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Posted on June 15, 2014
Tallahassee Reports has been told by public safety sources that a “crisis is brewing” in the Tallahassee police department. The “crisis’ revolves around staffing issues that have been documented for years, yet have not been addressed.
The staffing issues, say sources, are being ignored by elected officials and city management, and are now being revealed in slower response times, more calls for service, and less proactive policing.
City of Tallahassee data shows that the number of sworn officer positions has declined from 359 in 2008 to 355 officers in 2014. The number of patrol officers has declined from 216 in 2010 to 214 in 2014.
During this same period, 2008 to 2012, calls for service increased from 137,076 to 173, 484.
During the 2010 budget cycle, police officials informed upper management and the city commission that staffing was an issue.
“Over the last several years, the Police Department’s staffing level has not kept pace with population growth, workload, or staffing increases recommended by two (2) in-depth staffing studies.”
The report referenced above and completed in the early 2000’s by the Police Executive Research Forum (PERF), concluded that the department was approximately fifty patrol officers understaffed to meet a 50% goal of proactive time for patrol officers.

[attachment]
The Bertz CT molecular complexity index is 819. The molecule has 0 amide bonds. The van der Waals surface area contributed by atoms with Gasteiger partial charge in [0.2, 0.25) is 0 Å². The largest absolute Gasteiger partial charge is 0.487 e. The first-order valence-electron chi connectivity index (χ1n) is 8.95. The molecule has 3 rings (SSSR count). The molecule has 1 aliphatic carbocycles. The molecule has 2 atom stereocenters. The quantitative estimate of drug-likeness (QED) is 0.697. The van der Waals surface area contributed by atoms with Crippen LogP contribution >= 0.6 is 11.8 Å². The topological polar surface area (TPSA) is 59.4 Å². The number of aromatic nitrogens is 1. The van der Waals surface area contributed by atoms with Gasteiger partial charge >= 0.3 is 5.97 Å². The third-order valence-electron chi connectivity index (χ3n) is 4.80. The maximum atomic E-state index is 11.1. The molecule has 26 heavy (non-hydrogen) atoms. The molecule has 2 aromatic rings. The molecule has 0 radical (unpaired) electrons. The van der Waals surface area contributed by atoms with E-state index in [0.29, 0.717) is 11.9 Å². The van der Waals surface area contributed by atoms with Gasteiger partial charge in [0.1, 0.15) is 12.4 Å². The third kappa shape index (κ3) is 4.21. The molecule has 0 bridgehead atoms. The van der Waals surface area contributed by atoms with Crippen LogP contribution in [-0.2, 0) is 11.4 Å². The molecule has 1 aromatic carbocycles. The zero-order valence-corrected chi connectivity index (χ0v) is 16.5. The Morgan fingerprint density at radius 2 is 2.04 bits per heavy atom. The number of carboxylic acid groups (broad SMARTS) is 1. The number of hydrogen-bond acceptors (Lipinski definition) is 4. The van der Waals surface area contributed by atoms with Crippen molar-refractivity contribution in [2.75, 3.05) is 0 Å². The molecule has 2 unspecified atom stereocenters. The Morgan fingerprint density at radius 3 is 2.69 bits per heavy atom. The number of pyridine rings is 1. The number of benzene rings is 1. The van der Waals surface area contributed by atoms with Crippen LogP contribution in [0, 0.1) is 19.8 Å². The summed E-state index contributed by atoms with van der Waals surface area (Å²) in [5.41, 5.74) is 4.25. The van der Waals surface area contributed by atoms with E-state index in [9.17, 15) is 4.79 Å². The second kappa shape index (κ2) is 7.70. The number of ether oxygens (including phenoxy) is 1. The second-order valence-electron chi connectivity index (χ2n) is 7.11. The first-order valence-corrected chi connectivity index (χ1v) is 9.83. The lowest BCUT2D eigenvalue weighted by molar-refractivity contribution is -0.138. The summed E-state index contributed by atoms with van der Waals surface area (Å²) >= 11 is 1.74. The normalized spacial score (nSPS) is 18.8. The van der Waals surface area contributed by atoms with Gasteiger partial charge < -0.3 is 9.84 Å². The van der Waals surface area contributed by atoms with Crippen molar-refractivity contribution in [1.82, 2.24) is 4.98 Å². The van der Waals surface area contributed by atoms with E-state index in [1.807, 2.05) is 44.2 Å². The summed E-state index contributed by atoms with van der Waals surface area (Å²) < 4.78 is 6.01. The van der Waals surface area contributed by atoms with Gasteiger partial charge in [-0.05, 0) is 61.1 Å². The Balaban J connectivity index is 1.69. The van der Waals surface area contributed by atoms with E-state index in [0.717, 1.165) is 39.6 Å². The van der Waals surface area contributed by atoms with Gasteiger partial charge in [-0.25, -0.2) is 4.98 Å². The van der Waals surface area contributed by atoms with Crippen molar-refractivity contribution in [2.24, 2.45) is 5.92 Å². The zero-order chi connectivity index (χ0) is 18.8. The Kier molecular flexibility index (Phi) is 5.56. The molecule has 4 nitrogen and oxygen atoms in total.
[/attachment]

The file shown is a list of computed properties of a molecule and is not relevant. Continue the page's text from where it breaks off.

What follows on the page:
After the study, between 2003 and 2008, the City added 13 officers, but since 2008 the number of sworn positions has actually declined.
During the 2011 budget cycle, the police department reported that:
“even though the number of reported crimes decreased during 2009, the number of calls for service increased 4.9% between 2008 and 2009. Over the last five years the total number of calls for service increased over 11%. As a result of these calls for service, officers write approximately 70,000 reports annually.”
During the 2012 budget cycle, the police department informed upper management that:
“the number of reported crimes increased slightly during 2010, but the number of calls for service increased dramatically between 2009 and 2010. Over the last five years the total number of calls for service increased over 12.5%. As a result of these calls for service, officers exceeded 72,000 reports for the first time.”
During the 2013 budget cycle, the police department reported that:
“data obtained from the FBI’s 2011 Preliminary Annual Uniform Crime Report, Tallahassee’s crime index (total of violent and property crimes reported) has increased from 10,381 in FY10 to 11,024 in FY11. This represents an overall increase of 6.2%. Along with the number of reported UCR crimes increasing during 2011, the number of calls for service increased 1.0% between 2010 and 2011. In fact, the annual calls for service have increased from 41,746 in FY07 to 156,737 in FY11.”
During the 2014 budget cycle, the police department asked for more police officers. The request stated:
“The addition of five police officers and one sergeant will aid in reducing the response times for priority one and priority two calls for service. In FY12, the Police Department’s average response times for priority one and priority two calls were 6.5 minutes and 9.3 minutes respectively. The Department’s goal for priority one and priority two calls is 5.0 minutes and 9.0 minutes respectively.”